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Auckland Transport Big Winner for Maori Language Week

Auckland Transport media release



Auckland Transport Big Winner for Maori Language Week

Auckland Transport has taken two major prizes at the Maori Language Awards run by the Maori Language Commission, Te Taura Whiri i te Reo Maori, held in Tauranga.

It won the New Entrant Award Te Wiki o te Reo Maori – Te Maia Hou and then went on to scoop the Supreme Award Te Tohu Huia Te Reo. There were 30 finalists in 15 categories.

The Auckland Transport campaign for Maori Language Week saw posters in trains showing how to pronounce Maori vowels and station names correctly. An associated video, featuring Auckland Transport’s Maori Relations Manager Tipa Compain was used as an in house staff training tool and for train and bus staff http://www.youtube.com/watch?v=Sdp9gAv48nU&list=UUjapn-HvMCZZwMizDtBsTAg&index=15&feature=plcp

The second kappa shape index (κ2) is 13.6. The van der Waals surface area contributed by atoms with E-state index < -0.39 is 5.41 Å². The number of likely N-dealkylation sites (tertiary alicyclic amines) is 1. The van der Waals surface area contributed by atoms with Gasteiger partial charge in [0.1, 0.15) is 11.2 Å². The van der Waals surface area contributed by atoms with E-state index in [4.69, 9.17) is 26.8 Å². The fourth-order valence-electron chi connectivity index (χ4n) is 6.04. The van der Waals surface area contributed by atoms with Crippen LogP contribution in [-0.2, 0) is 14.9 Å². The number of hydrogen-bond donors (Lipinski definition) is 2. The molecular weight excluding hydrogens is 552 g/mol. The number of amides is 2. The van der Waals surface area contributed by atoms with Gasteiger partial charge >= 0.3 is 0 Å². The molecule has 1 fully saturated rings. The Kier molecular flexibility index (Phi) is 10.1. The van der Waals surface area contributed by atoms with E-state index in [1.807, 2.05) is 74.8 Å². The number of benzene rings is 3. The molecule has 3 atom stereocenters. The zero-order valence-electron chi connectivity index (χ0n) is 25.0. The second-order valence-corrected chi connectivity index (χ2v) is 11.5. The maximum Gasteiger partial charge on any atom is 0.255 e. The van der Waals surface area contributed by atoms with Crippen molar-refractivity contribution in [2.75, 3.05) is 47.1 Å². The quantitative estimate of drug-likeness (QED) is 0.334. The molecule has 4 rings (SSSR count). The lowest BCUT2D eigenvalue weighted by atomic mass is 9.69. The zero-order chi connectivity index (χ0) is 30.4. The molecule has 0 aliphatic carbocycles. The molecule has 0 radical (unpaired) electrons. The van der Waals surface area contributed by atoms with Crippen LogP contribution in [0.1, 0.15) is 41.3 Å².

Over the course of the week there were also welcome boards in Maori at the Britomart Transport Centre and on-board train announcements were made in both Te Reo and English..

The Maori Language Commission’s Chief Executive Glenis Philip-Barbara says : “This (Auckland Transport’s) active support for the Māori language is a powerful demonstration of what is needed all over Aotearoa.”

David Warburton, Auckland Transport’s Chief Executive says the initiative is an example of the organisation’s commitment to Treaty of Waitangi obligations and Maori outcomes set out in the Auckland Plan. The feedback from customers, particularly through social media such as twitter and Facebook was also overwhelmingly positive.

“This year’s effort and the Award recognition is fantastic and something we can really build on moving forward,” he says.

Auckland Transport’s commitment doesn’t stop with Maori Language Week; it has just launched a road safety book for pre-schoolers in Maori and six Pacific Island languages and is in the process of rolling out the AT HOP card which has a Maori language option on electronic ticket machines.

Information brochures and newsletters are also often produced for specific audiences in a range of languages including Chinese and Korean.

-ENDS –


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